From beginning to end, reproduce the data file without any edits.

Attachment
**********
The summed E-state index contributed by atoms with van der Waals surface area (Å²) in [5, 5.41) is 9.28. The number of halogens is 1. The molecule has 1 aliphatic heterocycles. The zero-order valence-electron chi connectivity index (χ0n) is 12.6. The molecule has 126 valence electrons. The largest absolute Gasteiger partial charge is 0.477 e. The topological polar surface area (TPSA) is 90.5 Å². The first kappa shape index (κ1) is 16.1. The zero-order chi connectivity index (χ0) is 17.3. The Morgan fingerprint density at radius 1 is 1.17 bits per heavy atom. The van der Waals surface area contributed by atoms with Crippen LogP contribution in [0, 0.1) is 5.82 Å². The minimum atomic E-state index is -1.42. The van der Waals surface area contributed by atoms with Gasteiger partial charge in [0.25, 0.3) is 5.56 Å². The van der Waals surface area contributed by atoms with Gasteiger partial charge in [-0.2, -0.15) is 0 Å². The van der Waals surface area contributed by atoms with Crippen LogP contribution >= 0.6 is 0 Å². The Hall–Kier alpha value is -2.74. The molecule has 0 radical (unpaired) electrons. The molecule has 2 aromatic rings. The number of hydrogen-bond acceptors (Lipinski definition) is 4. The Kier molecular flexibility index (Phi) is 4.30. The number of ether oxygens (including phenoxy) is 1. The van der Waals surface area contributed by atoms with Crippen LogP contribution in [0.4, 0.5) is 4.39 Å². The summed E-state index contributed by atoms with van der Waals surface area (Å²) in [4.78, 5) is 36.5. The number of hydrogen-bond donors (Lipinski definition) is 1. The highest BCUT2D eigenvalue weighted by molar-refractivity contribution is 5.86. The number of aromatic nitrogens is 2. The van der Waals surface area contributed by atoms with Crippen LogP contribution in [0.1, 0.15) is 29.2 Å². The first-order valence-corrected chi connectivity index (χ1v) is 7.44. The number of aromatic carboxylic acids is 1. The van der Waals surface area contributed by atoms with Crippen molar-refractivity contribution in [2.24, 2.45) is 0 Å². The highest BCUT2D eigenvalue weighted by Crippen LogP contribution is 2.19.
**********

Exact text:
The summed E-state index contributed by atoms with van der Waals surface area (Å²) in [5, 5.41) is 9.28. The number of halogens is 1. The molecule has 1 aliphatic heterocycles. The zero-order valence-electron chi connectivity index (χ0n) is 12.6. The molecule has 126 valence electrons. The largest absolute Gasteiger partial charge is 0.477 e. The topological polar surface area (TPSA) is 90.5 Å². The first kappa shape index (κ1) is 16.1. The zero-order chi connectivity index (χ0) is 17.3. The Morgan fingerprint density at radius 1 is 1.17 bits per heavy atom. The van der Waals surface area contributed by atoms with Crippen LogP contribution in [0, 0.1) is 5.82 Å². The minimum atomic E-state index is -1.42. The van der Waals surface area contributed by atoms with Gasteiger partial charge in [0.25, 0.3) is 5.56 Å². The van der Waals surface area contributed by atoms with Gasteiger partial charge in [-0.2, -0.15) is 0 Å². The van der Waals surface area contributed by atoms with Crippen LogP contribution >= 0.6 is 0 Å². The Hall–Kier alpha value is -2.74. The molecule has 0 radical (unpaired) electrons. The molecule has 2 aromatic rings. The number of hydrogen-bond acceptors (Lipinski definition) is 4. The Kier molecular flexibility index (Phi) is 4.30. The number of ether oxygens (including phenoxy) is 1. The van der Waals surface area contributed by atoms with Crippen LogP contribution in [0.4, 0.5) is 4.39 Å². The summed E-state index contributed by atoms with van der Waals surface area (Å²) in [4.78, 5) is 36.5. The number of hydrogen-bond donors (Lipinski definition) is 1. The highest BCUT2D eigenvalue weighted by molar-refractivity contribution is 5.86. The number of aromatic nitrogens is 2. The van der Waals surface area contributed by atoms with Crippen LogP contribution in [0.1, 0.15) is 29.2 Å². The first-order valence-corrected chi connectivity index (χ1v) is 7.44. The number of aromatic carboxylic acids is 1. The van der Waals surface area contributed by atoms with Crippen molar-refractivity contribution in [2.24, 2.45) is 0 Å². The highest BCUT2D eigenvalue weighted by Crippen LogP contribution is 2.19.